The Kentucky Seven: The Family I Didn’t Know I Had

January 30, 2023

In July 2022, on a Tuesday evening, an eclectic group of seven gathered in the Philadelphia airport to fly to the Worship God conference in Louisville, Kentucky. We ranged in age from teens to 60s, and though we all knew each other from church, most of us hadn’t interacted much, beyond a passing conversation once or twice. By all appearances, we were an odd group, a random assortment of people who just happened to be available to travel together that day. I expected no more than four or five hours of polite airport socialization and a quiet plane ride: I already had other people in mind with whom I planned to spend most of my time, once I arrived at the conference.

I’m grateful that God had other plans. Doesn’t he so often take our paltry expectations and cast them aside to make room for something much greater?

Through a turn of events that left us feeling a little crazy, our flight was delayed, then canceled—and eventually it became clear that our best option was to rent a car from the airport and drive to Kentucky for more than ten hours through the night. I don’t have space to tell the full story here (come find me at church if you want to hear more!), but by the time we arrived in Louisville, my respect for each of the six others had skyrocketed, and they were already impossibly precious to me. We had sought and received the Lord’s provision together, we had each sacrificed comfort for the good of the group, and we had cared for one another with joy through what seemed like an insane situation. This is my family, and I just didn’t know it, I remember thinking.

Throughout the rest of the week, the seven of us found ourselves deep in fellowship at a level of vulnerability that would have been difficult to reach without our midnight adventure. I was struck with the reality that I would never have assembled this specific group and expected anything to happen, based on the differences in our personalities and walks of life, but God knew how much we would end up loving and blessing one another during this time. What an undeserved gift! In a way, it seemed like a small picture of the church at large: an unlikely mix of saved sinners who are built together by the Lord himself into a living house, both for his glory and our joy. Nobody else could do it but him.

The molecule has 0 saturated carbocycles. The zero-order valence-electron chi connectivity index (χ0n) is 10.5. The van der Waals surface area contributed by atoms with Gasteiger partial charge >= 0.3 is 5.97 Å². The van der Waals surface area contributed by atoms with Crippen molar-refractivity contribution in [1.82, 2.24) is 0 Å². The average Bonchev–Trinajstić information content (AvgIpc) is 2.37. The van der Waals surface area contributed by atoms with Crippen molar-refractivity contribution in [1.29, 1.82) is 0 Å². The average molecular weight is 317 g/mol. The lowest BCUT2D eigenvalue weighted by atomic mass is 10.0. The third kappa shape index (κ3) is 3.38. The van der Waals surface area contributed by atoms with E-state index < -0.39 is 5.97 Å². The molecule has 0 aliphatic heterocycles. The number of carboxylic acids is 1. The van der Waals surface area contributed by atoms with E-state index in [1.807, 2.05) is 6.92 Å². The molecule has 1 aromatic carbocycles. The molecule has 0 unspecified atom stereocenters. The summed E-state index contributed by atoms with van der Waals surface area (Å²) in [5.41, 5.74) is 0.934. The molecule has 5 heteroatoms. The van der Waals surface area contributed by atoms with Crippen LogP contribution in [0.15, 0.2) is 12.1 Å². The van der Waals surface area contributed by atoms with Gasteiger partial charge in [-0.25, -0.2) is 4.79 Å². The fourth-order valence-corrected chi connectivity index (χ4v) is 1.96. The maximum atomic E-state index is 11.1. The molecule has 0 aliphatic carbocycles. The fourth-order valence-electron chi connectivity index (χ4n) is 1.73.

I came home from the conference to find out that my community group—which for several years had been a wonderfully consistent source of spiritual life for me—was about to go through a significant rearrangement. My first impulse was to fear and mourn the coming changes. How could I go on without this faithful community I’d come to love so dearly?

Then it hit me: my God doesn’t change. The whole world might shift around me, but he remains unmoved. All the tender care and abundant grace that I’d just witnessed him pouring out—I could still expect that, and more! He is the same God who sustained his people in the wilderness and became their dwelling place, the same God who raised up his church with power and zeal when Christ’s work on the cross was finished, the same God who sovereignly, kindly, put seven random people in a car for ten hours because he knew it would bless and strengthen us all. How, then, could I not trust him for this new season?

Living in community can be hard work. I’m sure you don’t need me to tell you that! But it is God himself who builds it for us and gives it to us as a gift. Sisters, let’s take comfort in this truth—then step out boldly to love the people whom God has placed around us. They are a gift to us: let’s treat them like it!

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